Customer Story: Earthquake Commission Inquiry, NZ

'screenshot of 'Earthquake Commission Inquiry, NZ
'screenshot of 'Earthquake Commission Inquiry, NZ

A natural disaster

In 2010, a devastating, magnitude 7.1 earthquake ripped through New Zealand’s South Island, triggering a sequence of thousands more. These included another huge event on Feb 22, 2011, which affected the Christchurch area and tragically caused the deaths of nearly 200 people.

New Zealand has always experienced frequent earthquakes, and they have a state-owned insurance organisation dedicated to supporting victims of the resulting damage and injury called the Earthquake Commission (EQC).

However, following the devastating Christchurch earthquake, the EQC’s response was heavily criticised and as of 2018, thousands of citizens were still waiting for their claims to be resolved.

Those affected by the quake a year earlier with outstanding claims got pushed to the back of the queue and were forced to wait even longer for resolution. Because of this, a Public Inquiry was set up to look into the EQC’s response to the disaster and make recommendations for future improvements.


They chose Citizen Space

The Inquiry, led by Dame Silvia Cartwright, chose Citizen Space as the online platform through which affected New Zealanders could share their experiences. Because so many people were impacted by the earthquake - nearly a tenth of New Zealand’s total population - the Inquiry team needed a tool that was accessible across broad demographic ranges, and able to support huge numbers of responses and supporting evidence. Given the sensitive nature of many of the comments, watertight data security was also a must.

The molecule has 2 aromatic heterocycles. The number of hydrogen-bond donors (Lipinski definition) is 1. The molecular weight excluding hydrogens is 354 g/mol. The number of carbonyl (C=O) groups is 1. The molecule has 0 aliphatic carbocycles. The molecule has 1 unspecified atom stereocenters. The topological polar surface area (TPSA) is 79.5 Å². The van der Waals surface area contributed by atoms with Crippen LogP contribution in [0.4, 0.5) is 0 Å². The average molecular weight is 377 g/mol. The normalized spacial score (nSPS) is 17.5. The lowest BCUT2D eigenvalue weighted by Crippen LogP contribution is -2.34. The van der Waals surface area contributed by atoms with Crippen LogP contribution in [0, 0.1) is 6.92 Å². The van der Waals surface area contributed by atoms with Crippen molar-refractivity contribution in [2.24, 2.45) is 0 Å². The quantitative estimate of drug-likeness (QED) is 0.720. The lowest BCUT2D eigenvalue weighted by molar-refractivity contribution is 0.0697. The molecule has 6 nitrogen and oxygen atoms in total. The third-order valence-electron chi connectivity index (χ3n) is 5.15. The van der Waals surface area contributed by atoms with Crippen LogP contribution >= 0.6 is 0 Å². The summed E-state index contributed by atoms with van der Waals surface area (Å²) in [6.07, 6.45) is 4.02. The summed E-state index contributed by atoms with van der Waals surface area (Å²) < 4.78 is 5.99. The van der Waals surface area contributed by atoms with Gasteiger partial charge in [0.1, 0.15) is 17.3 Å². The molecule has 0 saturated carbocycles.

Citizen Space is by nature accessible, being fully optimised for use with screen readers and other accessibility software. It’s powerful enough to handle thousands of responses, and efficient, easy-to-use analysis features keep processing times to a minimum, even with high volumes of submissions.


Following the story

Citizen Space also allows the public to follow the ‘story’ of a particular consultation or engagement activity, which is especially important in a situation like this, where many thousands of people have been personally affected and will be invested in the outcome. Once a survey closes, its overview page can be updated with what’s happening next. Once online submissions from the public closed, the Inquiry team updated the overview page with information on when results would be expected and links to further information.

Throughout the Inquiry, Dame Cartwright has been upfront and honest about expected turnaround times. A full report is expected at the end of 2019, but a summary has already been released of the evidence they received from the victims of the 2011 natural disaster.


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